‘Allegan Fog’ most closely fits in the medio variegated group. It has a white leaf center surrounded by a dark green margin. The catch is that the white center is speckled and misted with green. The center is nearly pure white first thing in the spring, but soon the green specks start to develop. The misting becomes heavier throughout the summer until the center in more green than white by fall. ‘Allegan Fog’ forms a very distinct mound of pointed, twisty leaves that grows quickly to about 14” tall by 30” across.

A new sport of ‘Allegan Fog’ called ‘London Fog’ lacks the green margin and has leaves that are completely speckled and misted with green.



T'was the Day Before Christmas and all through the pond...not a fish was stirring. Not even the big yellow ogon!

Click here for pictures!



Happy New Year To Everyone...

I hope everyone is looking forward to a new year for the club. With everyones’ help we’re going to “Kick it up a Notch” starting with a pond/garden topic to be discussed at each meetings, (there will be a time limit). For example: Make your yard as great as your pond, Pressure filters vs. Biological filters, My pump quit working now what, Tips to make your baby fish survivors and many other topics I hope you will enjoy. There also will be time set aside for problems you may be having and need advice to ideas you have to share with fellow members.

How do these mini events sound to you? A summer picnic at Noelridge Park, social night time pond/yard lighting/wennie roast, Hosta buying road trip in Cedar Rapids, demonstration on how to divide water lilies, and the 3rd Annual Photo Contest!!

Have more ideas? Send me an e-mail or call me.



--Librarian: Herman & Rosie Michel

Has materials available for members. Suggests reading to members. Gives list of book, etc. for the newsletter.

--Water Garden Tour Committee: Monica & Gil Morley, Jeff Garner & Kerry Shaner, Joe Olsen

Finding ponds & getting the tour organized. Recruit volunteers to help at the ponds. Responsible for dispersing & collection of pond tour signs. Coordinate & help with publicity. Print maps & directions. All other duties to ensure the event run smooth.

--Publicity Committee: open

Organizes & gets publicity for meetings & activities. Works closely with Pond Tour group to get advertising everywhere. Develops & maintains our club informational brochures and sees that they get to the dispersed. Organizes booth at area events.

--Hospitality Committee: Elena Murillo, Jackie Allsup, Gil Morley

Welcoming new members. Promote Library. Organizing scrap books and/or collecting pictures of club activities. Mentoring new members. Nametags and membership cards

--Recognition Committee: Elena Murillo

Puts together year-end recognition of volunteers and officers. Thank-you notes to speakers at club meetings.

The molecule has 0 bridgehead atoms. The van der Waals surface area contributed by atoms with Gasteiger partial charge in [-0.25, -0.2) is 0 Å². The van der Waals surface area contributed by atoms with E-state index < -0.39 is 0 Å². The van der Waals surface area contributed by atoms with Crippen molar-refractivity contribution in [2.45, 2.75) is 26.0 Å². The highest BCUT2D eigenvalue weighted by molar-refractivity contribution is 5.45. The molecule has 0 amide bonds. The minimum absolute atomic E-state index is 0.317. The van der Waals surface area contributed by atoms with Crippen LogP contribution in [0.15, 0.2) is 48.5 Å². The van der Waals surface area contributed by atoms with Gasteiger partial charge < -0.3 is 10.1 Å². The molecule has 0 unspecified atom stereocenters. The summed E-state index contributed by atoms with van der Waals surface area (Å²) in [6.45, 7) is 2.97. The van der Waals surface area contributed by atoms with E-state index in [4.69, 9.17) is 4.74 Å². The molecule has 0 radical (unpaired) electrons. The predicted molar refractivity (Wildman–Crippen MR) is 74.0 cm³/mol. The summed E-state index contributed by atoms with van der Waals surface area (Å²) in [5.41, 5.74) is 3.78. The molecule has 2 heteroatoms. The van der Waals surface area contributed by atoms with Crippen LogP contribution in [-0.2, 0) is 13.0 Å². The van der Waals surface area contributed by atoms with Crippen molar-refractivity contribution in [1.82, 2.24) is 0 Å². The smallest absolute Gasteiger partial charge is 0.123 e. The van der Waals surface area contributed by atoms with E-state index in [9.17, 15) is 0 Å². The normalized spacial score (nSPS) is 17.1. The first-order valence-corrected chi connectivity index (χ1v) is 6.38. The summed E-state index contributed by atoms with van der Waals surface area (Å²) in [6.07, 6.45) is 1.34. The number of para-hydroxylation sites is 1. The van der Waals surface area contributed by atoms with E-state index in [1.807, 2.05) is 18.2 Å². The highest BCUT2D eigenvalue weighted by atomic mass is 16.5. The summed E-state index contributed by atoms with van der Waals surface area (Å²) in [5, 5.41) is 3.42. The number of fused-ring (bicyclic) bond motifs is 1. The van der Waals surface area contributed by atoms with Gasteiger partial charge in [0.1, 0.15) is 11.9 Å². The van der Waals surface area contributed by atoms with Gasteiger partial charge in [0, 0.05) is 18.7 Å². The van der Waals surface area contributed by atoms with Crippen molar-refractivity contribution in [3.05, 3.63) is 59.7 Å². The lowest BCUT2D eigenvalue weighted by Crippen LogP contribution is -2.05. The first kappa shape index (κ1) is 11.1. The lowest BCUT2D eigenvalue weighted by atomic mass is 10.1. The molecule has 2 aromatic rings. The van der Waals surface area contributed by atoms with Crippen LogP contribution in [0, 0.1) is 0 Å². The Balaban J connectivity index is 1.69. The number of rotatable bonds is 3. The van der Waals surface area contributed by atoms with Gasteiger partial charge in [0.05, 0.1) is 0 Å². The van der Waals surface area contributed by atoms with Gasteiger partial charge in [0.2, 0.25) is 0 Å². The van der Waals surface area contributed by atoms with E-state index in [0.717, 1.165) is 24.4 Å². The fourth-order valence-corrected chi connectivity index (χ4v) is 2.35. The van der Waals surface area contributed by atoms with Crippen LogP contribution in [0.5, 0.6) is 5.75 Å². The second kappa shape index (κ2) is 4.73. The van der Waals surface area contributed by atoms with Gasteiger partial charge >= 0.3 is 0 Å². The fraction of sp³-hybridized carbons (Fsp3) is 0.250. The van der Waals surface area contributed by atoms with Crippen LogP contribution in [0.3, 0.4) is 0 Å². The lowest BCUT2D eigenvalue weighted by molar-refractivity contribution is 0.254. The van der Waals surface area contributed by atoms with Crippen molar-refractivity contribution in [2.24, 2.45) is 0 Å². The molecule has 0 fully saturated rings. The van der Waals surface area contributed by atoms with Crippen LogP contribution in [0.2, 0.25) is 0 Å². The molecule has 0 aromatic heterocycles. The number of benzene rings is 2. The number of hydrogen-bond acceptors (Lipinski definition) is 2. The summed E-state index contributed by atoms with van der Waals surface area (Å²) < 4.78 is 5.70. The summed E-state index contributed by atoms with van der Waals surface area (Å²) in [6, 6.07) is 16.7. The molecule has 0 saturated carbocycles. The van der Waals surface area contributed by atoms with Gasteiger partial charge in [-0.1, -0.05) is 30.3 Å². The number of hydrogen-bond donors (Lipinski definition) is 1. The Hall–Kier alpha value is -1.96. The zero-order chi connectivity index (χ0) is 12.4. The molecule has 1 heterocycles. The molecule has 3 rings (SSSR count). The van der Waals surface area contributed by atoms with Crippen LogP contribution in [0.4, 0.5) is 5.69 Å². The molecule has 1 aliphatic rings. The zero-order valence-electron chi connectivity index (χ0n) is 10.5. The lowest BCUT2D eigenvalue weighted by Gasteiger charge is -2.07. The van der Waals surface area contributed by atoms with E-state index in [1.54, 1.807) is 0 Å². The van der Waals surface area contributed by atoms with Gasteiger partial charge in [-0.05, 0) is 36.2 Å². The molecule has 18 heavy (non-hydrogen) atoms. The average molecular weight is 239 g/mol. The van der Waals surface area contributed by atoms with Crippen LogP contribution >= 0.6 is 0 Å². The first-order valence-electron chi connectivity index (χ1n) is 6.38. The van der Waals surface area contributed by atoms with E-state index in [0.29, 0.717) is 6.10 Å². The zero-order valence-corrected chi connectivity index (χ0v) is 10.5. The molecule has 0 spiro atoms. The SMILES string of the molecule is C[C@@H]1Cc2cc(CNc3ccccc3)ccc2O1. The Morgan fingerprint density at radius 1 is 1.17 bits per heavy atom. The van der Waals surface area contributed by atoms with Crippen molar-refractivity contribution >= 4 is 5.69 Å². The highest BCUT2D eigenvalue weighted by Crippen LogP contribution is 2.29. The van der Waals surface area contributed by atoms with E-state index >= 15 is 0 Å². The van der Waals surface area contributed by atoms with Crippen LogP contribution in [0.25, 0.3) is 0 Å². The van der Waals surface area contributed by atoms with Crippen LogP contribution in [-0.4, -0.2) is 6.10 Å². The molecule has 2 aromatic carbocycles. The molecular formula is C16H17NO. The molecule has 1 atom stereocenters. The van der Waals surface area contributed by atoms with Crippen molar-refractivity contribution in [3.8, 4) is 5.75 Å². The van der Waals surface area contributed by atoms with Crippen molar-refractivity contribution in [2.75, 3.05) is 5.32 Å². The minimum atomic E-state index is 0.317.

--Commercial Relations Committee: Bob & Stephanie Geers

Responsible for making contact & maintaining our relationships with area retailers. Establish club discounts. Conduct drawing for prizes at club meetings. Distribute club information to dealers to give to customers. Send thank-you notes to all retailers donating products.

--Community Service Committee: Deb Kontz , Jim & Rose Milden, Jackie Allsup

Works with the Pond Tour committee on dispersing proceeds. Brings ideas to the club to help educate the public learning the pleasures of water gardening

--Plant Sale at Pond Tour Committee: (New) open

Works with the Pond Tour Committee. Decides what plants are in demand. In charge of setting up plants for sale at the tour, setting up pools, etc. Disposes of all plants left after tour. Any other duty to ensure this runs smooth.

--Writing Committee: Jackie Allsup, Carl Unkel

Write articles for newsletter. Assist the secretary at her request.

--Programs Committee: Jo Hunerdosse, Larry & Erma Thompson

Responsible for finding and organizing programs & speakers for meetings. Introduces speakers at the meetings. Plans & organizes club activities, such as trips, club workshops, etc.

Get involved this year...Make a commitment, sign up for a committee...



Our Sympathy goes out to Janice & Dave Bell. Janice’s Mother passed away early December.


Eastern Iowa Pond Society Inc. members enter 2008 eager to continue to focus on our mission through successful programs and events with the help and support the members give. Contact me at mepringcove@aol.com to find out how you can become a E.I.P.S. volunteer for our many events and activities.

Monica Morley
President

Dave Bell
Vice President


It’s Time to Renew Your Membership!


Fun Facts

Laughing lowers levels of stress hormones and strengthens the immune system.

Six-year olds laugh an average of 300 times a day. Adults only laugh 15-100 times a day.


Keep your camera close this winter to catch that perfect picture for the 3rd Annual Photo contest. One of the categories is “Winter Scene”.


In The Country Garden & Gifts.

E.I.P.S. members receive a 10% discount. Must show your current membership card at time of purchase.

www.inthecountrygardenandgifts.com


Prairie Creek Nursery

319-365-1406
4100 Bowling Street SW
Cedar Rapids, IA 52404

www.prairiecreeknursery.com

Stop in to see Shirley and Kevin at Prairie Creek Nursery

** Pond Supplies
** Design & Installation
** Aquatic Plants
** Japanese Koi & Goldfish
** Aerators & Fountains
** Gifts for the water gardener



January Birthdays

Jo Hunerdosse - January 13
Janice Bell - January 15
Dennis Sindelar - January 16
Kathi Albrecht - January 26

If you would like your birthday printed in the newsletter, email us at mespringcove@aol.com or sign in with the Hospitality Committee.



by Tony Roocroft, The Pond Professor